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Sunday, 25 November 2018

Who Could Be The Bat

If you aren't familiar with Movies With Mikey, you ought to fix that, but relevant to this specific post is this video right here, in which he addresses The Batman Question.

That question is: Who's your dream casting of Batman? No restrictions - could be anyone.

Well, that's inspired a bunch of thinking and a lot of conversation, around these parts.

We all have our ideas as to who Batman is. Mostly informed by our favourite Caped Crusaders in the past. Speaking personally, while I think the best media he's presented in is Dark Knight, the best Batman to ever exist is voiced by Kevin Conroy and looks like this:

Right, there's all my folks who grew up in the 90s.

Here's the thing. My dream casting of Batman relies on several other bits of information, first, as there's been so many different types of Batman. So are we talking Dark Knight Returns? Are we talking his appearance in Superman: Red Son? Are we taking an entirely new rebooted approach? A campy sixties movie? A Heat-style Batman/Joker crime thriller? Justice League satellite action? Each one of these, I think, deserves a different batman.

None of which necessarily need to be white, and none of which necessarily need to be male.

I am gonna catch some shit for that, I am sure, but hear me out.

Batman was conceived in 1939. A LOT of the current popular crop of superheroes were conceived way back when. Superman came the year before, The Phantom two years before that - and if you don't know about the Phantom, know that there would BE no Batman without the Phantom, cringey Billy Zane movie adaptation notwithstanding. Flash, Captain America, Wonder Woman, Aquaman - all conceived during the Second World War.

I'm pretty sure you're aware of this, but - back then, it wasn't terribly popular in the West to have a non-white central protagonist. It took until the sixties for Black Panther to make an appearance - and even then, his first showing is to invite the Fantastic Four (ugh) to Wakanda and try and beat them all up to prove himself.

I like to think we've moved on a little since then.

I think you could basically run the exact same story with Batman, with very few modifications, if he was played by Michael Fassbender, Idris Elba, Ruby Rose (see what I did there) or Janelle Monae. I mean, what's a better way of concealing the fact that Miss Wayne is a vigilante superhero than to convince the world that the vigilante is a man? After all, as Batman: The Brave And The Bold taught us...

The thing is, though. The thing is. I don't want to just... recast Batman.

I used to love Batman as a hero. Who wouldn't? Then you get to the kind of age where you start asking awkward questions, like - why is Arkham Asylum so easy to escape from, and could maybe a multimillionaire who can afford to fund a satellite for his super-friends to hang out in perhaps afford to help make it more secure? You know. Things like that.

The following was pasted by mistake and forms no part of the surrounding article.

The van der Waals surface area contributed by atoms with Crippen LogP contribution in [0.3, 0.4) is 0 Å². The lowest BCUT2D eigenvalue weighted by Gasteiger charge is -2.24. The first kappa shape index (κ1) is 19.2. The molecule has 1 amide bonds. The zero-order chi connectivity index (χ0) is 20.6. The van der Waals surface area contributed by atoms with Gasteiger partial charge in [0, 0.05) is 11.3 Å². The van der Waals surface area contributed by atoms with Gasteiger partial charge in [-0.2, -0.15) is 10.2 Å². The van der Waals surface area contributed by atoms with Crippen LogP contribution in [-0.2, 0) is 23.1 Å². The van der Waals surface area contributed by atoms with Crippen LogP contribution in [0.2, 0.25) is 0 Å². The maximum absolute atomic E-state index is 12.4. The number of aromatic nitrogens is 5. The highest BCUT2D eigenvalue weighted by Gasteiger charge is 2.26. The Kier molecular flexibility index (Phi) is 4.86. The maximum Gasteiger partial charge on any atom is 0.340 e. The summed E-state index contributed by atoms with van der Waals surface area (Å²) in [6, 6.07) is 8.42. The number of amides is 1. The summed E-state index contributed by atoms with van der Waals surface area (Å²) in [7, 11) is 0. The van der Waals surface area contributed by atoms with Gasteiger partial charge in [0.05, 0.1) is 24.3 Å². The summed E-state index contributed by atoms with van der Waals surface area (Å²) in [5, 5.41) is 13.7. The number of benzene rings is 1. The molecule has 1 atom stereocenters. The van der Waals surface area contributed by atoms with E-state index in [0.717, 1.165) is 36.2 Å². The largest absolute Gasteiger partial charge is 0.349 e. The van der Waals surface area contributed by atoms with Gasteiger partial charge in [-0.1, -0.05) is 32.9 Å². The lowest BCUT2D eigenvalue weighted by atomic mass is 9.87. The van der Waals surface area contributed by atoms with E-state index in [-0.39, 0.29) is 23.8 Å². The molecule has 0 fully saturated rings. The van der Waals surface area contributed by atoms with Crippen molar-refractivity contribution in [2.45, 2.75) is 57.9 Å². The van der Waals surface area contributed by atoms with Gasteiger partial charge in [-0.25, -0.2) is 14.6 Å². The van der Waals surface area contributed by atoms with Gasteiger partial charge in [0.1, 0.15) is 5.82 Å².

It's after that stage that you get a little bit bored of it. Dude going around punching crime until it stops criming, until it inevitably starts to crime again. The brooding, the anguish. He's so cool. He's a ninja. He's the goddamn Batman.


So let me instead introduce to you a different way that Batman can go. A different breed of Bat, let's say.

We go back to his origin story (and oh my god am I sick of having to see his origin story but that's another thing altogether), wherein we see the Wayne family leaving a cinema. They're happy, laughing. They were invited along because it was through the arts foundation funding provided by Thomas Wayne that the movie was made at all. They decide to cut through the alleyway to where they are parked - Thomas, his wife Martha, and their daughter, Bruce.

Yes, Bruce. It's a great name.

They are intercepted, as always, by a dude with a gun - classically a chap named Joe Chill. Except. this time, it runs a little bit differently. You see, the Wayne family are different, now. Thomas in particular. So when he sees the gunman - who is twitching, sweaty, eyes huge and wide - he doesn't immediately get on the aggro defensive. Instead, he calmly tells the man he'll give him all the cash he has. As long as he gets help. And he means it, too.

Bruce, however, isn't having it. Bruce gets shouty and aggressive, puts herself between her dad and the gunman. Joe Chill starts getting twitchy. Martha tries to calm her daughter down. It doesn't work. In the end the nerves get too much for Joe, and he pulls the trigger.

In the ensuing carnage, Bruce gets hit in the back. Her parents both get shot pretty bad - Martha midway through going for Joe at the time. The last thing that Bruce remembers of that night is her dad leaning over her, telling her that the police are coming, and her telling him she can't move her legs.

The funeral. The husband and wife being lowered into their family plot together. Bruce in a wheelchair, with her uncle Albert stood beside her, holding an umbrella over her head.

After the funeral. Bruce asking Albert how this happened. Why this thing happened. Why people do the things they do. Learning fast, learning early, the state of play of the world.

Bruce deciding to do something about it.

Of course, Bruce's first thought isn't to go off and become a badass ninja. No. Bruce has just come into a huge fortune, and that is her current and primary weapon.

No time to brood. Time to work.

Maybe I'll go into the further adventures of this particular Batman in another blog. I just think it would be a refreshing take on the standard lantern-jawed punch-man. And - yeah, this Bruce would definitely be played by Janelle Monae.

Either way.

Who do YOU think should play Batman?

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